Nebraska’s dog bite statute also covers other dog activities, such as tearing up property or jumping on someone. Any injuries or damages a dog causes to someone lawfully on a property will become the pet owner’s legal responsibility. Since Nebraska is a strict liability state, you do not have to prove the owner was negligent to recover damages. Showing the dog caused your injuries and that you were not trespassing will generally be enough to hold the owner liable.
Common Dog Bite Injuries
You may need to file a claim against the dog owner if the attack caused serious injuries. A serious injury can mean a temporary or permanent disability, severe pain, and suffering, mental anguish, expensive medical costs, or other specific losses. A minor bite injury with no complications might not be worth pursuing a lawsuit. A debilitating dog bite, however, could be grounds for a lawsuit.
- Catastrophic injuries
- Puncture wounds
- Torn or missing skin
- Injuries to the neck, face or head
- Traumatic brain injuries
- Eye injuries
- Severe blood loss
- Serious infections
- Wrongful death
Some dog attacks require surgeries, skin grafts, reconstructive procedures, rabies shots, staples, stitches, and other significant treatments. If you or a loved one has a catastrophic injury because of a dog attack, bring a claim in pursuit of financial recovery. Nebraska’s dog bite laws could make you eligible for significant compensation.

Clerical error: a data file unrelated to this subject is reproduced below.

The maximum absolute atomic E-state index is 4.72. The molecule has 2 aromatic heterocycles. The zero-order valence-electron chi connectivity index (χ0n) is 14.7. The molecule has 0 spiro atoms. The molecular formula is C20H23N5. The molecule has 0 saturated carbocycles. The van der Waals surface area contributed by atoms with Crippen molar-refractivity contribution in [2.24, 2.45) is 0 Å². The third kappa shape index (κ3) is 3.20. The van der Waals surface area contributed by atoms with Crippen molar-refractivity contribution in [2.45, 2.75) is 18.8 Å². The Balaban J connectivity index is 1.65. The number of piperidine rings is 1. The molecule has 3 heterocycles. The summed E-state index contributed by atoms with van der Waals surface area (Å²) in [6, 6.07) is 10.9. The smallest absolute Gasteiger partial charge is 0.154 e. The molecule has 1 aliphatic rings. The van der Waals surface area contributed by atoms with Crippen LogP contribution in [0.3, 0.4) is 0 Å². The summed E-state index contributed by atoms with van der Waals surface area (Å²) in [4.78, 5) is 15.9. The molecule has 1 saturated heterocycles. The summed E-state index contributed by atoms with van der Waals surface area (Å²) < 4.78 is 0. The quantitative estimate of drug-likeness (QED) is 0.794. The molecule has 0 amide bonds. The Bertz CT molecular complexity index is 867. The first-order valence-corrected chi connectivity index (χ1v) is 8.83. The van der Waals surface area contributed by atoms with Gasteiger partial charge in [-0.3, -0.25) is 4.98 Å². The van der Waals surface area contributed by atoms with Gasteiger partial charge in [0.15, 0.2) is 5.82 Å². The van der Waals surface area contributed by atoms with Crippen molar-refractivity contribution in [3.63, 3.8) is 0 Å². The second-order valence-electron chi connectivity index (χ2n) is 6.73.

What To Do After a Dog Attack
Prevent dog attacks in Omaha by never approaching a strange dog. Ask the owner’s permission before approaching or petting the animal. If a stray or unleashed dog approaches you, stay very still. Do not run from the dog, make loud noises or instigate an attack. Never disturb a dog that is eating or with puppies. If a dog attacks, protect your head and neck by tucking them in toward your chest and rolling into a ball. Cover your ears with your hands.
If a dog attack injures you, seek medical care right away. Go to a hospital in Omaha and explain what happened. You may need special treatments to prevent infections or the spread of diseases such as rabies, especially if the dog was not up-to-date on its vaccines. Document your attack, writing down information such as the name of the owner and where the attack occurred. Once you have received medical treatment, contact the pet owner’s insurance company to file a claim. His or her homeowner’s insurance should cover dog attacks.
If the owner does not have insurance, file an injury claim against him or her with the local civil courts. The pet owner may have to pay out of pocket for your medical bills, property repairs and other expenses. Hire a dog bite attorney to help you bring your claim. You have four years from the date of the dog bite to file a personal injury lawsuit in Nebraska. Work with a dog bite lawyer to help maximize your odds of a payout.